One Illinois newspaper columnist commented, "I don't even want to know what they have to do to get an A in that class."
One explanation for the boom in Ritalin usage use can be found in the 1990 Individuals with Disabilities Education Act (IDEA). IDEA mandates that "eligible children receive access to special education and/or related services." The old excuse of "my dog ate my homework" has been replaced by "I got an ADHD diagnosis." Since this labeling brings more money into the schools, it's not surprising that schools often pressure parents to get an ADHD diagnosis and put their child on Ritalin.
John Silber, Chancellor of Boston University, says that the "principal attraction of Ritalin is that it is a comparatively cheap way to get symptomatic relief. ... It is in fact a classic example of a cheap fix: low-cost, simple and purely superficial." It's so easy to use Ritalin to deal with behavioral and discipline problems, to get boys to sit down, shut up, and do what they're told.
Many high school shootings have been linked to prescribed mind-altering drugs. Oregon high school killer Kip Kinkel had been given Ritalin and Prozac, Columbine killer Eric Harris had taken another psychotropic drug, Georgia high school student T.J. Solomon had been on Ritalin prior to his alleged shooting spree, and Oklahoma middle school student Seth Trickey was on two drugs described to have psychotic effects when he allegedly shot at four students.
According to a study reported in the Journal of the American Medical Association, about one percent of preschoolers aged 2 to 4 are using Ritalin or Ritalin-like drugs, and that percentage is increasing rapidly. Ritalin has not been approved by the FDA for use by children under age six. Many believe that a diagnosis of ADHD is nearly impossible to make in preschoolers because behaviors that are considered signs of the disorder in older children are normal behaviors for toddlers.
Matthew Smith began taking Ritalin at age six. In March 2000 at age 14, he was still on Ritalin when he suddenly collapsed while skateboarding and died that same evening. Oakland County (MI) Medical Examiner Ljubisa Dragovic determined the cause of death to be Ritalin. Matthew's "long-term exposure to stimulants" was the only explanation he could find. Pressure rained down on Dr. Dragovic to change his conclusion, but he held firm, saying: "I'm not telling people what to do with their children or patients. These are our findings. Take them or leave them."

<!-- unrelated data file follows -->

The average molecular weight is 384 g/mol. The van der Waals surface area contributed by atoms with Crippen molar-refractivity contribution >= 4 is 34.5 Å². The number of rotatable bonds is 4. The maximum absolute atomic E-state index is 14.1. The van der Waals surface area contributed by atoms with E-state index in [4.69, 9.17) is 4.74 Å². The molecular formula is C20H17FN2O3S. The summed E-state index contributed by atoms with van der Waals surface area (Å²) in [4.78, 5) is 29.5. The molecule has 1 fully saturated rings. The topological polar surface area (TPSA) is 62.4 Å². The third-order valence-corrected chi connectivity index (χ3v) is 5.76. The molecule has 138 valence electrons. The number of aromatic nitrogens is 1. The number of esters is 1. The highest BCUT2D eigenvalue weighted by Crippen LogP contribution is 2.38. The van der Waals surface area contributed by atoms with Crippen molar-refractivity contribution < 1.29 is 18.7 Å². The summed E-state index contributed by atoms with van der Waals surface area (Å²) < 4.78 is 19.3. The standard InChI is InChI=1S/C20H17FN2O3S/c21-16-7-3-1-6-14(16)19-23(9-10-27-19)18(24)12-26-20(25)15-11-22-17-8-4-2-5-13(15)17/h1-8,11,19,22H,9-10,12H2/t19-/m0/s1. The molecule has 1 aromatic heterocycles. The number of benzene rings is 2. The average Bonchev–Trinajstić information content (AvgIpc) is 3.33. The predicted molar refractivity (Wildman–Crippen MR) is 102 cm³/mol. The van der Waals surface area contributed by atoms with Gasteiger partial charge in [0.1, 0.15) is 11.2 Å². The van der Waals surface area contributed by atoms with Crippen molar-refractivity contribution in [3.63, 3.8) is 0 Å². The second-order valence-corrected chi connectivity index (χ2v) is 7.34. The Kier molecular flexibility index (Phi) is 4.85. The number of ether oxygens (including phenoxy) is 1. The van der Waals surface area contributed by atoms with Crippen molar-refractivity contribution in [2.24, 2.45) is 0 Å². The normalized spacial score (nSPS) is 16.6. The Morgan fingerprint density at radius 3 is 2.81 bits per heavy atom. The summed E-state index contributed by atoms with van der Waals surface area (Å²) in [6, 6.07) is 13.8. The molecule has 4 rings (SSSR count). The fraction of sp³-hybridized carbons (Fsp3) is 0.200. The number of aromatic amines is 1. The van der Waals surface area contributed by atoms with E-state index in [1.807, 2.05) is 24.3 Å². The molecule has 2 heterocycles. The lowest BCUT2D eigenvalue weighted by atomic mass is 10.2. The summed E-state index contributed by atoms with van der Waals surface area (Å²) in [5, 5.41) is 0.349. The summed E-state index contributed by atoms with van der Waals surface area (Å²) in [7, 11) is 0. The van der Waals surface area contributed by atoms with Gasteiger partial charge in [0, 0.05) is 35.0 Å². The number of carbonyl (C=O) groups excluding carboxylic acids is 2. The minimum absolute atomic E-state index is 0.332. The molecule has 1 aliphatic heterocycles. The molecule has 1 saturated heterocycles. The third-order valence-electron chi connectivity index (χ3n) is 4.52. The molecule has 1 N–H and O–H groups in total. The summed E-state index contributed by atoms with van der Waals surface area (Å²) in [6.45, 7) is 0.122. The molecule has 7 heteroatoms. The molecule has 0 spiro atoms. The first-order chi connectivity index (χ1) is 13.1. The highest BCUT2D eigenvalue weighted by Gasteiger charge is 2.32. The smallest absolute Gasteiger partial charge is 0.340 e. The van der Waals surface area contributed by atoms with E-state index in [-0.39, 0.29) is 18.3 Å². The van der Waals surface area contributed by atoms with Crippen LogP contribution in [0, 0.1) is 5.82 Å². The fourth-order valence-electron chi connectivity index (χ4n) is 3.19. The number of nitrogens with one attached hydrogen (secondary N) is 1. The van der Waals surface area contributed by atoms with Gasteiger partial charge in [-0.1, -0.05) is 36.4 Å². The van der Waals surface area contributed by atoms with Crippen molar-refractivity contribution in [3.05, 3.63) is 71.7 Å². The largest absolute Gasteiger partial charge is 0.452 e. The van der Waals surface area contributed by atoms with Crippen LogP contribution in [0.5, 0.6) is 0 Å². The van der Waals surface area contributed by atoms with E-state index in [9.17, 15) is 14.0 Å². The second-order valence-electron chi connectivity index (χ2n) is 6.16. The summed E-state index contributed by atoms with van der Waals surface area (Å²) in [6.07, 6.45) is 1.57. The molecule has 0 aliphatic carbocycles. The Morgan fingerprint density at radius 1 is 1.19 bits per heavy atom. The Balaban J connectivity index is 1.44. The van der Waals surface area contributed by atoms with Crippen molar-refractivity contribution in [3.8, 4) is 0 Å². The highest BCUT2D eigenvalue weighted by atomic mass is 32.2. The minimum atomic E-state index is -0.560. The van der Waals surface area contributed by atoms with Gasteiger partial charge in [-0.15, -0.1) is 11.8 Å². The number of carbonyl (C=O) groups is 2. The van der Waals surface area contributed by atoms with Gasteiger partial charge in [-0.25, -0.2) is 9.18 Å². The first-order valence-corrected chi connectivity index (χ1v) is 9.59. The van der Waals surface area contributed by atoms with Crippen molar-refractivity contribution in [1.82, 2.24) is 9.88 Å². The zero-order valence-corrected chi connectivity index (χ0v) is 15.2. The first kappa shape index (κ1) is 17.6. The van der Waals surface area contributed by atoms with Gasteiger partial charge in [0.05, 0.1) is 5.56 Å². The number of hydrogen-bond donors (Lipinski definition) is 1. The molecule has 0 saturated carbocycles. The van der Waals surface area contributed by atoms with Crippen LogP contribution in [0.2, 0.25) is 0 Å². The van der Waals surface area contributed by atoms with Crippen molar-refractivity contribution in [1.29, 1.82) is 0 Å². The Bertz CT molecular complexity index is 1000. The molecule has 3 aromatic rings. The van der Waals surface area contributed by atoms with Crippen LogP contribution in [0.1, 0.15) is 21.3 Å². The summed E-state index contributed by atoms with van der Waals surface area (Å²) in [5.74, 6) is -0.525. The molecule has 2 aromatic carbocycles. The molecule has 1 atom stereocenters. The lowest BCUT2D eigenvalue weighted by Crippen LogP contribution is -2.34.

A parent should agree to place a child on Ritalin only after an examination by the child's own physician (not the school's) and the parent is satisfied that there isn't some medical or behavioral or dietary problem that might better be treated in another way. Parents should be alert to the conflict of interest in allowing school employees to dictate treatment for their children.
Some educators are waking up to the overuse of Ritalin. In November 1999, the Colorado State School Board became the first to pass a resolution warning about the dangers of Ritalin. In November 2000, the Texas State Board of Education adopted a resolution expressing serious concern about the tremendous growth in the use of Ritalin and other psychiatric drugs on schoolchildren. The resolution urges local school boards to "use proven academic and/or management solutions to resolve behavior, attention and learning difficulties." (Full text in Education Reporter, January 2001.)
|Order extra copies of this report online!|